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     There has been a lot of science regarding Anthrax Response, but not much function as to actual on scene operations. Lets’ look at the facts regarding “Bioweaponized Anthrax” and then translate them into Haz Mat Team response activities.

1] Anthrax is the standard for creating operational plans to combat the affects of an intentional bioweapon release/attack, due to its virulence. It can be killed and decontaminated, but it is hardy in the environment.

2] If your system devised will neutralize anthrax, it will neutralize all other Bioweapons.

3] It is true that there are more virulent bioweapons, but these many times cannot be neutralized, so the deployment of these may very well destroy the attacker, such as smallpox. This is why these are not probable tactical weapons, only global suicide.

4] Many countries have weaponized this material making it a reasonable credible threat.

5] The preferred method of delivery for maximum affect would be in aerosol form. There are three forms of contracting anthrax; inhalational, cutaneous, and gastrointestinal.

6] The material resembles a white/gray color powder. The powder retains its shape when manipulated with a gloved hand keeping its “egg white” color.

7] Symptoms differ depending on the “form” of exposure.

     When responding to a possible anthrax release, first protect your responders. Ultimately, level “B” CPC should be used. Many times due to the response length, Level “C” CPC with the appropriate APR {Air Purifying Respirator} canisters can be used. Care must be taken to monitor the length of timed use for each set of canisters. Responders must rotate used canisters for replacement, before they become completely clogged with particulate. The benefit with this method relieves the wearer of carrying the SCBA weight. Also, the wearer is not hampered by 45 minute time periods between bottle exchanges. If this is not available, F/F turn out gear with SCBA will suffice. After the event the entire issue of decontaminating this equipment will need to be addressed at the site. Do not take contaminated gear back to your station!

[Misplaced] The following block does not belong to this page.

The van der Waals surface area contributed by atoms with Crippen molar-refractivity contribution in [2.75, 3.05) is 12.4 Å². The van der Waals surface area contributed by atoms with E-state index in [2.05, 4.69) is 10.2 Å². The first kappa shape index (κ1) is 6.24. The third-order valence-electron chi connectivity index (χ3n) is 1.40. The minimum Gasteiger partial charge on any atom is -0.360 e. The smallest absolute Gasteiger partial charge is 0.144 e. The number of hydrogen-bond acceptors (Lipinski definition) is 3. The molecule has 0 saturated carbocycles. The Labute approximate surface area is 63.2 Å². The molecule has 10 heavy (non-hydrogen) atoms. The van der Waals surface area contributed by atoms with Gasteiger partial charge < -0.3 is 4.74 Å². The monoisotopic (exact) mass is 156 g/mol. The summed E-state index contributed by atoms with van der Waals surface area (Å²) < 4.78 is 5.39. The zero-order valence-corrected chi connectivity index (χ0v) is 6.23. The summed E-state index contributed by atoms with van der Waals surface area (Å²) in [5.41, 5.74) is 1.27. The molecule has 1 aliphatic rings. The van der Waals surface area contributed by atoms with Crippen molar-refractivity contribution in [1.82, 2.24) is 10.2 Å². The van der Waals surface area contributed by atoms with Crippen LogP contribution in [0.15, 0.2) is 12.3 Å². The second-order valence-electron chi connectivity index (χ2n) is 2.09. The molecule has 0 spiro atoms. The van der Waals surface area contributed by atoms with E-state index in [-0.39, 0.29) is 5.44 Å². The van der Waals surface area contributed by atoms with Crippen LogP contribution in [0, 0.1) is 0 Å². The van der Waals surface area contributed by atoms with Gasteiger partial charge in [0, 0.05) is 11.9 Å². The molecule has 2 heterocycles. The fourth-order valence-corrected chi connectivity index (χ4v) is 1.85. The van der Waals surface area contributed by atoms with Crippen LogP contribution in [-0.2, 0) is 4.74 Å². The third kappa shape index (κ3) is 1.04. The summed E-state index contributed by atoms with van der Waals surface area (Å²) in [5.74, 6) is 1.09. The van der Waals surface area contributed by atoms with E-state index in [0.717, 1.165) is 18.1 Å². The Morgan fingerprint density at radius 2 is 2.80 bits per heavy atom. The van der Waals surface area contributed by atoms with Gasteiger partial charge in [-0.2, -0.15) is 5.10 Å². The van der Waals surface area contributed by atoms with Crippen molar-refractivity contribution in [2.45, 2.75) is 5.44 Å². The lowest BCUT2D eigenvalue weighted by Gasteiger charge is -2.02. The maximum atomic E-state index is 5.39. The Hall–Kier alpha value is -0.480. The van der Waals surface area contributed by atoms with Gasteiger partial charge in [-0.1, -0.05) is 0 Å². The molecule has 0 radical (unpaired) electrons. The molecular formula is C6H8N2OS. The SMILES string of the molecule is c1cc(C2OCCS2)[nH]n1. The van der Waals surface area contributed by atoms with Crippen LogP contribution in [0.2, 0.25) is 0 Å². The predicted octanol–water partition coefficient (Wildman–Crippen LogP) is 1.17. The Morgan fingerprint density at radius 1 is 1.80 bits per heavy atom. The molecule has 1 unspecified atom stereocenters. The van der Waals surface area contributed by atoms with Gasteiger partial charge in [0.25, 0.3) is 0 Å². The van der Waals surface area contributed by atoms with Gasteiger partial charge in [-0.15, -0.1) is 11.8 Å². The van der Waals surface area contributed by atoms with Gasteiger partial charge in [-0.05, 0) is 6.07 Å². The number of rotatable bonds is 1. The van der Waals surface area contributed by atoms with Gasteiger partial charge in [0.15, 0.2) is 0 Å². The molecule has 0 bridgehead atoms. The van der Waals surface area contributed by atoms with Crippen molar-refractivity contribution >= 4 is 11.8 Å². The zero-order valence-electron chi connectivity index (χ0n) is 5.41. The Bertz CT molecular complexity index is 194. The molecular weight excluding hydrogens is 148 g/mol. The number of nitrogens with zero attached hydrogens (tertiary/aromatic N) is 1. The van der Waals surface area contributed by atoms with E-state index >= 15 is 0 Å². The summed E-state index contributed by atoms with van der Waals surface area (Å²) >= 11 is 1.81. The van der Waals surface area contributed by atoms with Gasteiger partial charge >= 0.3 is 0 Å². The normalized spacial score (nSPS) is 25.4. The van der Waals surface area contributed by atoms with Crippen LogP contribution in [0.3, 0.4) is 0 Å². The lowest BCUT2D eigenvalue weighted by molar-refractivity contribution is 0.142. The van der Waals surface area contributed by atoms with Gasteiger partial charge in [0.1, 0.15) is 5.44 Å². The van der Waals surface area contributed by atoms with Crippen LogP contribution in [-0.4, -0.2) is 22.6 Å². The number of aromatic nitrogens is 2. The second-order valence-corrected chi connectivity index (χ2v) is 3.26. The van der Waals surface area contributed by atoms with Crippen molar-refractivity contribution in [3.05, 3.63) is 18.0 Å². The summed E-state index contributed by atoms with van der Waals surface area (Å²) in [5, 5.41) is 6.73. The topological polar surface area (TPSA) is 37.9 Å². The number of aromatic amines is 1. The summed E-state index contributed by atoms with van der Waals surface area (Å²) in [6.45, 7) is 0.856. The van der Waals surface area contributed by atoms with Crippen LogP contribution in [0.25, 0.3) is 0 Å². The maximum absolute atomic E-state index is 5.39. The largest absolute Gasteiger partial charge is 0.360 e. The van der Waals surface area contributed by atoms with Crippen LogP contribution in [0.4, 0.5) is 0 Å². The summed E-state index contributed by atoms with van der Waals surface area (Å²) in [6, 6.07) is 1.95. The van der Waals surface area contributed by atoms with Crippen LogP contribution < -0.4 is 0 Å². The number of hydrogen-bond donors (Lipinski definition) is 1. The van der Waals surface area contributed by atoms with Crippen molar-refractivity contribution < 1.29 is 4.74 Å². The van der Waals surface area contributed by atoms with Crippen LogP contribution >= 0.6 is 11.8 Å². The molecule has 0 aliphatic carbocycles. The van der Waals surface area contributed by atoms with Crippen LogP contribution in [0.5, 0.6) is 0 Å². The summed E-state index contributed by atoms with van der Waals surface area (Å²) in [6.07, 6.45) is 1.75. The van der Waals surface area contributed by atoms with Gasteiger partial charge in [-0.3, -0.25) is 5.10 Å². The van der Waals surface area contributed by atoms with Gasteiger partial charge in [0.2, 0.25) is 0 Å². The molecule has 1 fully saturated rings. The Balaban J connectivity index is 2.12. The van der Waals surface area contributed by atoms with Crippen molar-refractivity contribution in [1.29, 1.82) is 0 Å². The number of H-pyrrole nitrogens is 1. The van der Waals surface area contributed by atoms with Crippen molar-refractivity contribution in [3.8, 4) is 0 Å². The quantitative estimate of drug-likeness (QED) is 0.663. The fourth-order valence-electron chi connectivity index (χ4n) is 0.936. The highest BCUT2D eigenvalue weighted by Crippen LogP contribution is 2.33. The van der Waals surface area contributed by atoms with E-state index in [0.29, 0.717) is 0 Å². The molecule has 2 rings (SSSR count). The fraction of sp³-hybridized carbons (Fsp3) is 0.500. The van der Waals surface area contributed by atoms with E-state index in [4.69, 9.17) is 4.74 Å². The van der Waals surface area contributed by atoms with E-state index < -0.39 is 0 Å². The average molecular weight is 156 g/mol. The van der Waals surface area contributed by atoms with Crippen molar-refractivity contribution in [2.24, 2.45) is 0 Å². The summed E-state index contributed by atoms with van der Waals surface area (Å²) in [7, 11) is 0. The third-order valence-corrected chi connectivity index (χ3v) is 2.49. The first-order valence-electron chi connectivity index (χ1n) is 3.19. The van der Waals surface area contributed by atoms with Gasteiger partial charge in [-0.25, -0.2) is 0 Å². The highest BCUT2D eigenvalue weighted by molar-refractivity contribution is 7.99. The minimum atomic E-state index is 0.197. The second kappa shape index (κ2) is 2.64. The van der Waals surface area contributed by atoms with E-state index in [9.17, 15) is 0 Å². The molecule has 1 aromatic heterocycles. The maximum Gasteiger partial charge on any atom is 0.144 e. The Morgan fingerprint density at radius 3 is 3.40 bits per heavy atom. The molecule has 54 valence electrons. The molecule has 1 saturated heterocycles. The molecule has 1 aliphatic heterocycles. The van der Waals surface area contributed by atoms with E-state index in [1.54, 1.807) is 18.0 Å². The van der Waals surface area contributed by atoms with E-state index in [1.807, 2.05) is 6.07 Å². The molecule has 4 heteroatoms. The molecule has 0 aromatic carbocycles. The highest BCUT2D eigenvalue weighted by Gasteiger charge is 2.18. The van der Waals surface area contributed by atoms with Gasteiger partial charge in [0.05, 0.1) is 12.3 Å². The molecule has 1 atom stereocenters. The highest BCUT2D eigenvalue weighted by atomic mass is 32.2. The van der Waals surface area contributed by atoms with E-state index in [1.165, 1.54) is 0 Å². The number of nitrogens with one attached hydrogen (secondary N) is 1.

Second, once your crew is protected, isolate the material from the victim, to an area of choice.

Third, investigate and confirm a credible threat while contacting law enforcement. Once the material is identified by immunoassay detection or other method, decontamination of the affected victims can begin.

     The preferred triple prong decontamination procedure for a large scale release is to saturate all materials in bleach. For decontamination teams treating victims, this equates to 1] strip, 2] bleach, 3] soap & shower. Other forms of decontamination may increase cross-contamination, so you will need to decide how and which system you will implement for your particular situation.

1] ALL clothing becomes waste so contain in garbage bags for disposal.

2] Ideally, spray the ENTIRE bare body with bleach in aerosol form. An aerosol is a liquid pressurized into air spray droplets, think spray bottle type application.

3] Provide soap & shower to the victim. After decontamination, release to EMS for treatment and transportation. The closer the victim was to the exclusion zone, the more demanding decontamination you implement, and the lower mortality rate. Once decontamination is completed, there is “NO” patient to responder infection risk.

     Since the infection affects vary from 2-43 days {10 days for the actual Sverdlovsk Russia incident in 1979} symptoms vary by the {form} of exposure. “Inhalational” exposure has a mortality of 86-100% despite medical treatment. Early stages of infection will present fever, sweating, respiratory distress, cyanosis, headaches, delirium, and septic shock. In general, worsening flu-like symptoms will be observed.  

     “Cutaneous” form of exposure has a mortality of <5% {treated} – 20% {untreated} and is accomplished through breaks in the skin contacting the agent. These symptoms are painless black skin ulcers at the point of contact, usually the hands, arms, neck and head. The incubation time for this form ranges from 3-5 days with 12 days at a maximum. If untreated, systemic disease can develop leading to gastrointestinal results. Good hand washing techniques demonstrate this lowered mortality.

     The “Gastrointestinal” form approaches 100% mortality and demonstrates poor hand washing techniques from contact with the agent prior to consumption. Early symptoms include oral or esophageal ulcers, edema, nausea, vomiting and malaise. Early diagnosis without blood work is difficult due to non-specific symptoms that are initially mild in nature. Also, there are no readily available, rapid, specific tests without hospitalization.  

     If the Haz Mat Team finds actual agent on the scene, it should be placed in a sealed bag such as a zip-lock type and secured for CDC {Center for Disease Control} analysis. Your decontamination of exterior sample containers must include contact bleaching and rinsing, before being passed to the aforementioned authorities.  

                                                                          Haz Mat Mike

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